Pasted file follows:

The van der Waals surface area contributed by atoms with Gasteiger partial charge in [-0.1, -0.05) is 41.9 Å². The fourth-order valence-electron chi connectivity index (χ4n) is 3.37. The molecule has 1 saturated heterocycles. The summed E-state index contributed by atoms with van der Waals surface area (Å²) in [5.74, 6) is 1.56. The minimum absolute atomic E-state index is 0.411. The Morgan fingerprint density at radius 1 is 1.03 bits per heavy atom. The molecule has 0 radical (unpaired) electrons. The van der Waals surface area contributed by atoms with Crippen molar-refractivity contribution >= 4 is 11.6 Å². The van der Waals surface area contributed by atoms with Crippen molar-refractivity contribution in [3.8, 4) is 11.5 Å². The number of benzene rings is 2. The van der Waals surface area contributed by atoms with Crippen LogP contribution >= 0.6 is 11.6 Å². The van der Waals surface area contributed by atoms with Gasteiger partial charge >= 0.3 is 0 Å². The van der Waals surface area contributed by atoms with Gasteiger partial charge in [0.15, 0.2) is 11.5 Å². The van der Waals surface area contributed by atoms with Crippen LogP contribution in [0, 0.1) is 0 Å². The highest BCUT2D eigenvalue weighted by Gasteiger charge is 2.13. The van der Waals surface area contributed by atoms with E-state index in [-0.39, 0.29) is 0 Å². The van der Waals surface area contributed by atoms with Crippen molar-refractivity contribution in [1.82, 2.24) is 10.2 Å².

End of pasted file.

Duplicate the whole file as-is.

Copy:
The van der Waals surface area contributed by atoms with Gasteiger partial charge in [-0.1, -0.05) is 41.9 Å². The fourth-order valence-electron chi connectivity index (χ4n) is 3.37. The molecule has 1 saturated heterocycles. The summed E-state index contributed by atoms with van der Waals surface area (Å²) in [5.74, 6) is 1.56. The minimum absolute atomic E-state index is 0.411. The Morgan fingerprint density at radius 1 is 1.03 bits per heavy atom. The molecule has 0 radical (unpaired) electrons. The van der Waals surface area contributed by atoms with Crippen molar-refractivity contribution >= 4 is 11.6 Å². The van der Waals surface area contributed by atoms with Crippen molar-refractivity contribution in [3.8, 4) is 11.5 Å². The number of benzene rings is 2. The van der Waals surface area contributed by atoms with Crippen LogP contribution >= 0.6 is 11.6 Å². The van der Waals surface area contributed by atoms with Gasteiger partial charge >= 0.3 is 0 Å². The van der Waals surface area contributed by atoms with Gasteiger partial charge in [0.15, 0.2) is 11.5 Å². The van der Waals surface area contributed by atoms with Crippen LogP contribution in [0, 0.1) is 0 Å². The highest BCUT2D eigenvalue weighted by Gasteiger charge is 2.13. The van der Waals surface area contributed by atoms with E-state index in [-0.39, 0.29) is 0 Å². The van der Waals surface area contributed by atoms with Crippen molar-refractivity contribution in [1.82, 2.24) is 10.2 Å².